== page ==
As a long time fan of dystopian science fiction like Blade Runner, Deus Ex, or Neuromancer, the idea of humanity advancing forward in both form and function has always been an interest of mine. How will it impact the average person’s view of the world? Their life span? Their priorities? It was only a decade ago that I found out concepts like these had a collective term. Transhumanism. So, generally speaking, what is Transhumanism?
According to the literal definition on Brittanica, Transhumanism in its broadest terms is the ‘social and philosophical movement devoted to promoting and development of robust human-enhancement technologies. Such technologies would augment or increase human sensory reception, emotive ability, or cognitive capacity as well as radically improve human health and extend human life spans’. So, what does that mean for the average layman? It means science that revolves altering the human body to meet specific criteria.
Replacing Parts And Stopping Death In Its Tracks
Granting a blind man sight with specifically crafted optical implants, or vat-grown replacements. Replacing failing organs for machines that perform those functions, or simply growing another is one of the many ways in which a focus on transhumanism could extend the human lifespan or outright end the process of ageing. That, however, may come with distinctly dystopian caveats. What would happen to population growth? With the absence of natural death, would childbirth have to be strictly controlled to ensure that the resources available on this small rock of ours orbiting the sun would be available to all? What about psychological impacts? What will happen to the human psyche after the impact of a thousand years alive? Were our brains designed to live that long? And if that’s the case, maybe this next point may answer a few of those questions.
Will Humanity Remain Human?
With a focus on expanding cognition through Artificial Intelligence, it’s only a matter of time before we all humans will need to interface with machines to be able to keep up with the demands of advanced computing. We already see it now with the prevalence of social media. It’s, in a rough sense, a version of ourselves entirely distinct from the sense of self we have in our own minds. We’re now at a point where our own technology out-competes us, and if we as a species want to stay relevant, we may have to start looking at blending the two.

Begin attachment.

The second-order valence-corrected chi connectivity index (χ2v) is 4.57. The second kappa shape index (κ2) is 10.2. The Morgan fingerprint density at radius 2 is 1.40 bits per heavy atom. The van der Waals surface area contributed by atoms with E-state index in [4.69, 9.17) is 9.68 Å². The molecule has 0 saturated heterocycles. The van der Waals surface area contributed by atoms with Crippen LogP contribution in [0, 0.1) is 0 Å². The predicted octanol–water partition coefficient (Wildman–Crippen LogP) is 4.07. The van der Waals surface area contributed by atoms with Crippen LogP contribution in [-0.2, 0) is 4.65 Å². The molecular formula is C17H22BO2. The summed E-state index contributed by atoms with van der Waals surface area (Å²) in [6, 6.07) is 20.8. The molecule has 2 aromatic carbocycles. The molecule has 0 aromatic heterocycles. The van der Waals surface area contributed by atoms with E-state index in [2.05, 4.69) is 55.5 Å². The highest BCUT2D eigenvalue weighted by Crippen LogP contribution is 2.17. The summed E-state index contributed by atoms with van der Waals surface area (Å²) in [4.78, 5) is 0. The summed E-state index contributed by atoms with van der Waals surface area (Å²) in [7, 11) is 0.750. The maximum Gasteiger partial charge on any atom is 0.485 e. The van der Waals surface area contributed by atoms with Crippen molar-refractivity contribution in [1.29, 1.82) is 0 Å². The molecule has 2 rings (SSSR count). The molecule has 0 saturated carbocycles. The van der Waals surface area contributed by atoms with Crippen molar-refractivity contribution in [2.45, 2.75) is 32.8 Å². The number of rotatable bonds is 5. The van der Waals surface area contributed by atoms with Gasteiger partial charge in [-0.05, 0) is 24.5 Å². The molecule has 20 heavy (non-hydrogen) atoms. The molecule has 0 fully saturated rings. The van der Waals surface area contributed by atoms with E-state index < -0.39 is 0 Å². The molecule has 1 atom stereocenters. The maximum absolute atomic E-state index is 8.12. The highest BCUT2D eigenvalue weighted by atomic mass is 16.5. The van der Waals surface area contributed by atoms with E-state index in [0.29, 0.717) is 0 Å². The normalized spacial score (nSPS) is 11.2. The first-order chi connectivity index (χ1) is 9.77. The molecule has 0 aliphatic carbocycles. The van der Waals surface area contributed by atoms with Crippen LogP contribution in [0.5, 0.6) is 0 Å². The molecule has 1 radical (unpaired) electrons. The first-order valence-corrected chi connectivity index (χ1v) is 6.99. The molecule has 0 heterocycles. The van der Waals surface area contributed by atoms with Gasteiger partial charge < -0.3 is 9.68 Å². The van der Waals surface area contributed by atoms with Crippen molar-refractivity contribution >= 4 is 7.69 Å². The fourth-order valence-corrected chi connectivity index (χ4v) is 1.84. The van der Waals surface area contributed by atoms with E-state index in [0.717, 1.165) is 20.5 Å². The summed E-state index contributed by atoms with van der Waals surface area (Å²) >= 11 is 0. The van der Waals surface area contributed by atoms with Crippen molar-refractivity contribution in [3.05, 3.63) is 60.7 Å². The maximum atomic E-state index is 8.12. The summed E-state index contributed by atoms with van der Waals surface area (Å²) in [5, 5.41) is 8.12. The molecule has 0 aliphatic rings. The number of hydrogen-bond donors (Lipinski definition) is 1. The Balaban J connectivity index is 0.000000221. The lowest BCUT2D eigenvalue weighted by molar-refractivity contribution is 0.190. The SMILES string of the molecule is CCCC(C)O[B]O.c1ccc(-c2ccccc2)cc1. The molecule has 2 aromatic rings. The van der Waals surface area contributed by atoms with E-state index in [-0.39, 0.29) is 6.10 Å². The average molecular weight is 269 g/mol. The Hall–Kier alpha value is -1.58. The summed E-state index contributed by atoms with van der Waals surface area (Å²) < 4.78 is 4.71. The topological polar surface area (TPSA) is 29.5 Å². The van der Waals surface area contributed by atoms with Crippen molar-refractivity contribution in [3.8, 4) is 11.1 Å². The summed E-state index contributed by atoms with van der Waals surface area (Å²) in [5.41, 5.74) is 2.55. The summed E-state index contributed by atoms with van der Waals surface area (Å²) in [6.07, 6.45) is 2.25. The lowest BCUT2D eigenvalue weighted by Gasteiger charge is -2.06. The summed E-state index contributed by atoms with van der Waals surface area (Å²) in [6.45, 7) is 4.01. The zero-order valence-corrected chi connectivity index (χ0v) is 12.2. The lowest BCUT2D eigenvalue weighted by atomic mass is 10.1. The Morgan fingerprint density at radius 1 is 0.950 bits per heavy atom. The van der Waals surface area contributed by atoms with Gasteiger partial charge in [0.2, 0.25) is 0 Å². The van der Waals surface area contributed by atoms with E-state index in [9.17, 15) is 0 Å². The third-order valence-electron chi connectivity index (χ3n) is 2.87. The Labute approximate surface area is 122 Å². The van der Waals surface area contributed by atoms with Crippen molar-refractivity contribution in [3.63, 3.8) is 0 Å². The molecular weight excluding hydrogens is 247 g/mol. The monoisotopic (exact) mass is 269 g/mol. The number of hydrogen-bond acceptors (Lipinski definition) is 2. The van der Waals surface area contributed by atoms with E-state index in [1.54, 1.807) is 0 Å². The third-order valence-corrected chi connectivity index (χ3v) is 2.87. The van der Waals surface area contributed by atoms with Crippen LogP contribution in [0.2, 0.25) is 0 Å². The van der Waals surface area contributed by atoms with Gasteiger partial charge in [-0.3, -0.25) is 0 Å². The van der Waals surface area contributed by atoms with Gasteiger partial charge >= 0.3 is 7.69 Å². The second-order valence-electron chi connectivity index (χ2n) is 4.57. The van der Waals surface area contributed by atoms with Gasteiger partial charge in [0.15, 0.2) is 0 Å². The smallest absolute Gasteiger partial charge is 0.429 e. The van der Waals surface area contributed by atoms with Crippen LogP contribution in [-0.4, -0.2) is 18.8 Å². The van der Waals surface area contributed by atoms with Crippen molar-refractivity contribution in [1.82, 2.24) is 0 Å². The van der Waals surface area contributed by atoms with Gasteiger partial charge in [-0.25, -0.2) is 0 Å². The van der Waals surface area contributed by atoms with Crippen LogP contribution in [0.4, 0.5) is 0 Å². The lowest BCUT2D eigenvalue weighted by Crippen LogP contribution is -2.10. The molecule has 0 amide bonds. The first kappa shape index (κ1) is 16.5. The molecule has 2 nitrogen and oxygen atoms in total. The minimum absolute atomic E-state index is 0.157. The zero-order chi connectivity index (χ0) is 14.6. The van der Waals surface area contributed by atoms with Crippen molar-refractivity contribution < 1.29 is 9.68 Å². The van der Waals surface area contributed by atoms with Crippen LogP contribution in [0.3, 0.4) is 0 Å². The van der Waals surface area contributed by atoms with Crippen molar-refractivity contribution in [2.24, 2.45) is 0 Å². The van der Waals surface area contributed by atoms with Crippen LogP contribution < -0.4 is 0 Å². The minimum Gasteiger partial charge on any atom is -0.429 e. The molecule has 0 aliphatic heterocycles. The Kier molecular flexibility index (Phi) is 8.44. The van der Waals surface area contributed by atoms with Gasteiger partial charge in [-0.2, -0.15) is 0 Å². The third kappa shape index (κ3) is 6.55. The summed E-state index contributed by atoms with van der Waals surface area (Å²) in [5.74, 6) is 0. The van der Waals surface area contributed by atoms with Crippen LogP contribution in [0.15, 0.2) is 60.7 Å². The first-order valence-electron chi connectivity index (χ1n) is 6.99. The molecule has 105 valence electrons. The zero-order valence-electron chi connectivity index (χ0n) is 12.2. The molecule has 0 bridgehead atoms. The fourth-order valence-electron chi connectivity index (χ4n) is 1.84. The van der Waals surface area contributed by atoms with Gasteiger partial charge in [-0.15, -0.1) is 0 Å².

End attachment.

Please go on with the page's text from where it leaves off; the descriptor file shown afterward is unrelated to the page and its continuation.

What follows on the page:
This begs the question: When humanity and AI inevitably intertwine, will we cease to be considered humans as we know them? The wave of neurons trapped in a prison of organic matter. Will we break free from that prison? many writers, critics and scientists are tried to answer this question. Maybe humanity regulates itself and we enter a stage of evolution similar to the book series Altered Carbon by Richard Morgan (Later adapted into a hit Netflix series). What makes us human is defined by a small device (called stacks) which makes up our memories, mannerisms and personality, while the human body itself becomes a shell in which we inhabit. A shell that can be donned and shed as easily as changing clothes. If this is the sort of humanity that awaits us, how will social and financial inequality work? Would the rich simply have a monopoly on the young, strong bodies while the poor are confined to natural birth and death, or perhaps worse, weak and failing bodies that make every day a struggle?
Designer Babies And The Introduction Of Genetically Modified Humans
Designer Babies are becoming a modern problem and represent a potentially dark future for humanity that feels like it’s drawing closer with every second. As science advances, humans have been able to alter their genetic code more and more. It’s not hard to see a future similar to the 1997 film Gattaca, where altering humanity’s next step has gone so far that a dystopian form of eugenics has taken hold. Where those with selective genetic codes are considered superior to those who have traits considered undesirable and therefore make up a higher cast of society. It’s a future that I believe many would rather didn’t come to fruition.
Transhumanism is a topic way too broad to get into the minute details in one article, but it’s an interesting (and oftentimes worrying) topic of conversation that needs to be had by people in positions of power. I’m assuming that I’m echoing the concerns of those reading this article by saying that if humanity is going to advance to the next stage, it needs to be in an ethical and egalitarian manner. But who knows, maybe the rapid destruction of our own habitat that we’re engaged in right now will leave us with a new dark age. Or worse, no future at all.